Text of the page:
So, that record is actually completed?

Richard Lloyd: It’s done. We’re talking with the Hendrix estate, and I have a warm relationship with Janie (Hendrix), because my best friend was Jimi’s only guitar student and protégé. He’d come over to my house and show me the stuff with Jimi’s permission. I hid that stuff and that influence very well in Television, but I knew all that stuff at the time, and people who understand Jimi’s playing and his techniques can find it on the Television records. If you know it, you’ll hear it. My friend Velvert is gone now, and Jimi’s been gone a long time. It’s time for me to pay that musical debt.

Jimi and Velvert also taught me a great deal of magic. “Voodoo Chile” was no joke. I’m talking about real magic. Like Jimmy Page was into the occult. People think he’s a Devil worshipper and all that. But he doesn’t sit in a pentagram and swallow children. That’s a bunch of crap! But he did put a spell around Led Zeppelin and it worked. And I put a spell around Television and a spell around CBGB’s and look what came of all that. A lot of that stuff came from Jimi Hendrix and my good friend Anita Pallenberg who was one of the most powerful women in rock. You know, girlfriend to Brian Jones and Keith Richards. We were dear, dear friends.

I know you’re a spiritual seeker and interest in alchemy. I was wondering if you were familiar with the writings and films of Alejandro Jodorowsky, who often speaks of such things in his own mystical art.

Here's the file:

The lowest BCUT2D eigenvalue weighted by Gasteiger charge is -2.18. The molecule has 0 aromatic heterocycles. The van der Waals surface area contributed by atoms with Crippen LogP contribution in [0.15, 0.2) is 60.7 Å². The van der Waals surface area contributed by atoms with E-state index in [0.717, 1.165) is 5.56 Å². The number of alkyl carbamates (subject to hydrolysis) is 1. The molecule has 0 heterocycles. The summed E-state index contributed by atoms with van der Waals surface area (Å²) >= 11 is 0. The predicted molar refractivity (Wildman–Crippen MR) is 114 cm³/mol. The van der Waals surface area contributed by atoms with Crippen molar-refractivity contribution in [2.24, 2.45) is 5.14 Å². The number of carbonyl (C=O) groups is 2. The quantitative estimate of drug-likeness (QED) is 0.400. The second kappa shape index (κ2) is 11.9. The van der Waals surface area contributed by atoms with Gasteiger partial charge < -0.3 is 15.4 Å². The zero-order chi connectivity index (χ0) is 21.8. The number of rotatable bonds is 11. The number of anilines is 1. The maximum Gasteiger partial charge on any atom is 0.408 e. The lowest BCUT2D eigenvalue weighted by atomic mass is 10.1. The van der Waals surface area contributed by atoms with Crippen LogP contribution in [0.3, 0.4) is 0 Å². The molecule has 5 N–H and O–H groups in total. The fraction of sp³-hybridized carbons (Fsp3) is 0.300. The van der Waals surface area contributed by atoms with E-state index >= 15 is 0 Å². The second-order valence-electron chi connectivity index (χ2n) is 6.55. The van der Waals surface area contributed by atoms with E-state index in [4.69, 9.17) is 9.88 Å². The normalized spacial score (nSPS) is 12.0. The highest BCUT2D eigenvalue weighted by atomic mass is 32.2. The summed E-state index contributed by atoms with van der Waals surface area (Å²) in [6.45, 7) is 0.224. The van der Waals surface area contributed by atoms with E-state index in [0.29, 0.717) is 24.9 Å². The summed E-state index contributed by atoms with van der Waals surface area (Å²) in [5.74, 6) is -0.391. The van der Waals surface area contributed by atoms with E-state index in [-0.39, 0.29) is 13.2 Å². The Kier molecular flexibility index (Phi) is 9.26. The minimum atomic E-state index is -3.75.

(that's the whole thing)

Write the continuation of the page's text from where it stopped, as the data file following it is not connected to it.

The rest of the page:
Richard Lloyd: I am primarily a follower of a man named Gurdjieff. I’ve always called myself a gnostic as opposed to an agnostic. You know the difference? Gnostic means to know. So, when people say do you believe in God, I say no. What, are you kidding? I know things! I have understanding. That’s a compound word. What does it stand under? Otherwise, knowledge is just information.

There is a very real link between rock and roll and religion. You see Al Green, Little Richard, Jerry Lee Lewis — they all became preachers. I was born a Catholic and I’m a gnostic. I’m an esoteric Christian, if anyone can dare call themselves a Christian. I don’t think anyone should dare call themselves a Christian and if they do, then they should be working to prevent the Second Coming. Why should he have to come back here? You know what I mean?

Tiny Team & Connect Savannah Present: Richard Lloyd & The Sufi-Monkey Trio with Special Guests The Supreme Court

Where: Savannah Smiles

When: 8 pm, Mon., Aug. 4

Cost: $16 adv. / $18 at door for 21+ (tix on sale at Primary Art Supply, AMR Music, Le Chai galerie du vin in Starland, Silly Mad CDs and Marigold Beauty Concepts, or charge online at www.tinyteamconcerts.org)

Info: tinyteamconcerts.org, richardlloyd.com